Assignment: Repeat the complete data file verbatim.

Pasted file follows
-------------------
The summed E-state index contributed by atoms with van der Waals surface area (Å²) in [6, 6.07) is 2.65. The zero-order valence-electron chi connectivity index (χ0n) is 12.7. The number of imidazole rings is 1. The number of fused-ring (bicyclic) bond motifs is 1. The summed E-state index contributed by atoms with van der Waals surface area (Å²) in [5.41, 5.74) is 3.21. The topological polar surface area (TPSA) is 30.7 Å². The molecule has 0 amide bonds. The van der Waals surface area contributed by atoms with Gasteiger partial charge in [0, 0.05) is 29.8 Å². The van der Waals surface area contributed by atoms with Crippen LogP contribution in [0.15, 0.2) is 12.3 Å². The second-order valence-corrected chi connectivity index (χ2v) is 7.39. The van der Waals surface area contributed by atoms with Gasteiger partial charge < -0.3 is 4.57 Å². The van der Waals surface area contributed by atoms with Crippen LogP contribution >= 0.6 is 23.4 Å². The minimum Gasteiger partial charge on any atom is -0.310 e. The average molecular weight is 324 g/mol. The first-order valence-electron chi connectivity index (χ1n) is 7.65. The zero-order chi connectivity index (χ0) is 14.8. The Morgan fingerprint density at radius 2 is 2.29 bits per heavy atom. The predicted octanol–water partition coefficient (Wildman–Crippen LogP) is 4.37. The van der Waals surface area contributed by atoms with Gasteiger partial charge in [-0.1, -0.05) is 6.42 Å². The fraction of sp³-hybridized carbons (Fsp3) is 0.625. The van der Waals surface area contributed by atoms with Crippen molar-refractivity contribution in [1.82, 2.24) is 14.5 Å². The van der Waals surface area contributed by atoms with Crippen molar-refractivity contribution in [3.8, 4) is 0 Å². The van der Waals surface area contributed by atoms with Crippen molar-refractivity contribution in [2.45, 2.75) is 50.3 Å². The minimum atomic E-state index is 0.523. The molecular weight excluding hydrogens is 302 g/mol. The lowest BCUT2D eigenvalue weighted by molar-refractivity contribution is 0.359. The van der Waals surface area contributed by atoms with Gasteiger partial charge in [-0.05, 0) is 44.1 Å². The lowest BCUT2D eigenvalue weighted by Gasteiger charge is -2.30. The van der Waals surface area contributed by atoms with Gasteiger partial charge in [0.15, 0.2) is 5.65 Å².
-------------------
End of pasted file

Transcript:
The summed E-state index contributed by atoms with van der Waals surface area (Å²) in [6, 6.07) is 2.65. The zero-order valence-electron chi connectivity index (χ0n) is 12.7. The number of imidazole rings is 1. The number of fused-ring (bicyclic) bond motifs is 1. The summed E-state index contributed by atoms with van der Waals surface area (Å²) in [5.41, 5.74) is 3.21. The topological polar surface area (TPSA) is 30.7 Å². The molecule has 0 amide bonds. The van der Waals surface area contributed by atoms with Gasteiger partial charge in [0, 0.05) is 29.8 Å². The van der Waals surface area contributed by atoms with Crippen LogP contribution in [0.15, 0.2) is 12.3 Å². The second-order valence-corrected chi connectivity index (χ2v) is 7.39. The van der Waals surface area contributed by atoms with Gasteiger partial charge < -0.3 is 4.57 Å². The van der Waals surface area contributed by atoms with Crippen LogP contribution >= 0.6 is 23.4 Å². The minimum Gasteiger partial charge on any atom is -0.310 e. The average molecular weight is 324 g/mol. The first-order valence-electron chi connectivity index (χ1n) is 7.65. The zero-order chi connectivity index (χ0) is 14.8. The Morgan fingerprint density at radius 2 is 2.29 bits per heavy atom. The predicted octanol–water partition coefficient (Wildman–Crippen LogP) is 4.37. The van der Waals surface area contributed by atoms with Gasteiger partial charge in [-0.1, -0.05) is 6.42 Å². The fraction of sp³-hybridized carbons (Fsp3) is 0.625. The van der Waals surface area contributed by atoms with Crippen molar-refractivity contribution in [1.82, 2.24) is 14.5 Å². The van der Waals surface area contributed by atoms with Crippen molar-refractivity contribution in [3.8, 4) is 0 Å². The van der Waals surface area contributed by atoms with Crippen molar-refractivity contribution in [2.45, 2.75) is 50.3 Å². The minimum atomic E-state index is 0.523. The molecular weight excluding hydrogens is 302 g/mol. The lowest BCUT2D eigenvalue weighted by molar-refractivity contribution is 0.359. The van der Waals surface area contributed by atoms with Gasteiger partial charge in [-0.05, 0) is 44.1 Å². The lowest BCUT2D eigenvalue weighted by Gasteiger charge is -2.30. The van der Waals surface area contributed by atoms with Gasteiger partial charge in [0.15, 0.2) is 5.65 Å².